Leeann’s comment doesn’t have anything to do with her gender, though her comment (which you truncated considerably and unfairly to make your point seem valid) is an example of intelligent and balanced thinking. So if her words here are a “woman thing”, you’ve basically conceded that males are the weaker-thinking gender.

    Also, the only worry my parent has for me is that I work too hard, not that I listen to Madonna. The “like a virgin? Yeah right” comment wouldn’t have been clever in 1985, and the woman’s been married and had children since then, in addition to becoming the most successful female artist in music history. Both of your comments make you seem to be stuck in a time warp.

  12. So if her words here are a “woman thing”, you’ve basically conceded that males are the weaker-thinking gender. I believe that you interpreted my point correctly! When you’ve been married almost four decades get back to me. You’ll find the older you get the smarter the fairer sex is. :-)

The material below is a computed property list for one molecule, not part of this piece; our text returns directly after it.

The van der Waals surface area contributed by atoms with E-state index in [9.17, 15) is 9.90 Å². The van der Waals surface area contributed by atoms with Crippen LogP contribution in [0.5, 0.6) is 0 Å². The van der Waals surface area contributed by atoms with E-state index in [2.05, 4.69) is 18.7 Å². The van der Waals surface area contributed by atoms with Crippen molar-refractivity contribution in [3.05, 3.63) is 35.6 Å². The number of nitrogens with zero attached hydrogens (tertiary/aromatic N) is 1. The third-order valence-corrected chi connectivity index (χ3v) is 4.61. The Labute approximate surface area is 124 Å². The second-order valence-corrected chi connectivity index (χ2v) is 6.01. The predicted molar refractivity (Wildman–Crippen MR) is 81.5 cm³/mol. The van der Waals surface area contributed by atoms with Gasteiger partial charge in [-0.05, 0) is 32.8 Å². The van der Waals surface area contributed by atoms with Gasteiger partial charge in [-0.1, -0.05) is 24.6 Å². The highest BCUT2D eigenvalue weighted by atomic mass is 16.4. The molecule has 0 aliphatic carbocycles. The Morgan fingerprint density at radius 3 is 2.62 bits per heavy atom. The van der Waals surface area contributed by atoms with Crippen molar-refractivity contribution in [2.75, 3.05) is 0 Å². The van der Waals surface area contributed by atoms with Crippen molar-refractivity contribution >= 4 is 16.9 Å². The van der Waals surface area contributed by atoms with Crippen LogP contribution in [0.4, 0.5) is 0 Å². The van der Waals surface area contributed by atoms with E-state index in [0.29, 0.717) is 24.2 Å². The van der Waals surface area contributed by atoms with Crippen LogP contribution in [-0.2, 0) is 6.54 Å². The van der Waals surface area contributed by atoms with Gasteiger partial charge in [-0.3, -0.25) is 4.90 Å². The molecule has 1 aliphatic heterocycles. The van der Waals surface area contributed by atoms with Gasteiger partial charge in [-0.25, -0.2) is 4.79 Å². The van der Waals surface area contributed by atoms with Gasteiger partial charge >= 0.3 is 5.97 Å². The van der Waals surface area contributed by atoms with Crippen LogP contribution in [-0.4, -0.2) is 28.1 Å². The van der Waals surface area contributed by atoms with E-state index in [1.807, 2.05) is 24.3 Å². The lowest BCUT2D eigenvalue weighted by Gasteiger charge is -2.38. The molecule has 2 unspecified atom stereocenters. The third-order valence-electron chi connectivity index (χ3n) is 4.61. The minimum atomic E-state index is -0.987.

Both of your comments make you seem to be stuck in a time warp. EXACTLY! This surprises you how?

    Not clever huh? How’s this? My Lovely Bride and I got up and walked out of a Madonna show when she simulated having sex with eight different males onstage. We were at a porn show. Explicit would be an understatment. Our then early 20s kids brought us to the show and they thought it was really cool and stayed. Their choice. There is nothing about the woman I find the least bit entertaining nor amusing. I was being nice by teasing you but if you’d like my full thoughts on Madonna I’ll be happy to share them with you. Or not! :-(

    Only been semi-coherent for a couple of weeks and I’ve already worn out my welcome Kevin? Ah well, that has to be a new record. Even for me! :-o

    Yol Bosun!